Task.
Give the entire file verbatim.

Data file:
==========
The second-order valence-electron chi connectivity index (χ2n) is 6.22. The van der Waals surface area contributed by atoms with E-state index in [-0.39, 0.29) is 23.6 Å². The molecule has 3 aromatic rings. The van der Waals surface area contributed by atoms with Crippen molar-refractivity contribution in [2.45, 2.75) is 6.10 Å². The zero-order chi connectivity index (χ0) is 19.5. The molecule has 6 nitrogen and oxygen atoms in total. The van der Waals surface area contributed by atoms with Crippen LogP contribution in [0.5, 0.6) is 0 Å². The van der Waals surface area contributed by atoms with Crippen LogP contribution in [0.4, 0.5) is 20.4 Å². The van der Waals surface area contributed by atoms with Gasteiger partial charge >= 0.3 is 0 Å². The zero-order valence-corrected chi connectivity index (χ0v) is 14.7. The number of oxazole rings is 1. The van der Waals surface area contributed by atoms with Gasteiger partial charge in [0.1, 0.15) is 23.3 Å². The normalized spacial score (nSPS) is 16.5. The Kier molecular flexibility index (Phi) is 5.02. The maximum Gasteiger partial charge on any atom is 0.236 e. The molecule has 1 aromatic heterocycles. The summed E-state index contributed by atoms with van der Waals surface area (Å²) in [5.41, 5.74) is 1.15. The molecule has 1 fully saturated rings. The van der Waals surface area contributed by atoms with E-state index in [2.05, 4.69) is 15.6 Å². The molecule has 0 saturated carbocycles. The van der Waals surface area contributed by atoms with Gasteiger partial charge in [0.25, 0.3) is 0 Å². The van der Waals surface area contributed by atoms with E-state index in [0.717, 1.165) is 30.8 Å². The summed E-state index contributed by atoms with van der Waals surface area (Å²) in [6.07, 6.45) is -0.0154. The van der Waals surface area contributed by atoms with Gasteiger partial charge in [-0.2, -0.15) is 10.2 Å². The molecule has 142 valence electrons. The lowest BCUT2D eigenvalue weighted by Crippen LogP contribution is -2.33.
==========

The second-order valence-electron chi connectivity index (χ2n) is 6.22. The van der Waals surface area contributed by atoms with E-state index in [-0.39, 0.29) is 23.6 Å². The molecule has 3 aromatic rings. The van der Waals surface area contributed by atoms with Crippen molar-refractivity contribution in [2.45, 2.75) is 6.10 Å². The zero-order chi connectivity index (χ0) is 19.5. The molecule has 6 nitrogen and oxygen atoms in total. The van der Waals surface area contributed by atoms with Crippen LogP contribution in [0.5, 0.6) is 0 Å². The van der Waals surface area contributed by atoms with Crippen LogP contribution in [0.4, 0.5) is 20.4 Å². The van der Waals surface area contributed by atoms with Gasteiger partial charge >= 0.3 is 0 Å². The zero-order valence-corrected chi connectivity index (χ0v) is 14.7. The number of oxazole rings is 1. The van der Waals surface area contributed by atoms with Gasteiger partial charge in [0.1, 0.15) is 23.3 Å². The normalized spacial score (nSPS) is 16.5. The Kier molecular flexibility index (Phi) is 5.02. The maximum Gasteiger partial charge on any atom is 0.236 e. The molecule has 1 aromatic heterocycles. The summed E-state index contributed by atoms with van der Waals surface area (Å²) in [5.41, 5.74) is 1.15. The molecule has 1 fully saturated rings. The van der Waals surface area contributed by atoms with E-state index in [2.05, 4.69) is 15.6 Å². The molecule has 0 saturated carbocycles. The van der Waals surface area contributed by atoms with Gasteiger partial charge in [0.25, 0.3) is 0 Å². The van der Waals surface area contributed by atoms with E-state index in [0.717, 1.165) is 30.8 Å². The summed E-state index contributed by atoms with van der Waals surface area (Å²) in [6.07, 6.45) is -0.0154. The van der Waals surface area contributed by atoms with Gasteiger partial charge in [-0.2, -0.15) is 10.2 Å². The molecule has 142 valence electrons. The lowest BCUT2D eigenvalue weighted by Crippen LogP contribution is -2.33.